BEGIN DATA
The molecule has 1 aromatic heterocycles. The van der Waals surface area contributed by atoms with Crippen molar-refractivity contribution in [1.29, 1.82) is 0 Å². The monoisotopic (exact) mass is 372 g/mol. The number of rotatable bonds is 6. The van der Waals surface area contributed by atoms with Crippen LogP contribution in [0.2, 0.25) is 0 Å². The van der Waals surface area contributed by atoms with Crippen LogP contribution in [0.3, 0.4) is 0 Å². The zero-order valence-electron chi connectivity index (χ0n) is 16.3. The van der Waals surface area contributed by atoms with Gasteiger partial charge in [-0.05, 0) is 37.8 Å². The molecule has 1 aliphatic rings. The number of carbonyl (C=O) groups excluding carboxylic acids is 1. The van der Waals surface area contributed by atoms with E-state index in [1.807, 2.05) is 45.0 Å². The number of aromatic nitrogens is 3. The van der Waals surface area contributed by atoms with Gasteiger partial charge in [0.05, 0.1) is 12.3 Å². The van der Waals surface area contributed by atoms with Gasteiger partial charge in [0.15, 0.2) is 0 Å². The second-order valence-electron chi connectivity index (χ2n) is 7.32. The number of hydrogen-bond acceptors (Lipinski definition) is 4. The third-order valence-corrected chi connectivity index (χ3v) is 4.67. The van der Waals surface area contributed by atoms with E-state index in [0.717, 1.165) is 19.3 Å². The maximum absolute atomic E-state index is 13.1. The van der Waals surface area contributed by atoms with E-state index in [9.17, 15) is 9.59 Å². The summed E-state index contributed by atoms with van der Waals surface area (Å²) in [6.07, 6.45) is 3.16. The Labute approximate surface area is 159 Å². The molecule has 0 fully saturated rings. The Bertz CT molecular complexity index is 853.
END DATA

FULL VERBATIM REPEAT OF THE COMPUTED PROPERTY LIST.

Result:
The molecule has 1 aromatic heterocycles. The van der Waals surface area contributed by atoms with Crippen molar-refractivity contribution in [1.29, 1.82) is 0 Å². The monoisotopic (exact) mass is 372 g/mol. The number of rotatable bonds is 6. The van der Waals surface area contributed by atoms with Crippen LogP contribution in [0.2, 0.25) is 0 Å². The van der Waals surface area contributed by atoms with Crippen LogP contribution in [0.3, 0.4) is 0 Å². The zero-order valence-electron chi connectivity index (χ0n) is 16.3. The van der Waals surface area contributed by atoms with Gasteiger partial charge in [-0.05, 0) is 37.8 Å². The molecule has 1 aliphatic rings. The number of carbonyl (C=O) groups excluding carboxylic acids is 1. The van der Waals surface area contributed by atoms with E-state index in [1.807, 2.05) is 45.0 Å². The number of aromatic nitrogens is 3. The van der Waals surface area contributed by atoms with Gasteiger partial charge in [0.05, 0.1) is 12.3 Å². The van der Waals surface area contributed by atoms with Gasteiger partial charge in [0.15, 0.2) is 0 Å². The second-order valence-electron chi connectivity index (χ2n) is 7.32. The number of hydrogen-bond acceptors (Lipinski definition) is 4. The third-order valence-corrected chi connectivity index (χ3v) is 4.67. The van der Waals surface area contributed by atoms with E-state index in [0.717, 1.165) is 19.3 Å². The maximum absolute atomic E-state index is 13.1. The van der Waals surface area contributed by atoms with E-state index in [9.17, 15) is 9.59 Å². The summed E-state index contributed by atoms with van der Waals surface area (Å²) in [6.07, 6.45) is 3.16. The Labute approximate surface area is 159 Å². The molecule has 0 fully saturated rings. The Bertz CT molecular complexity index is 853.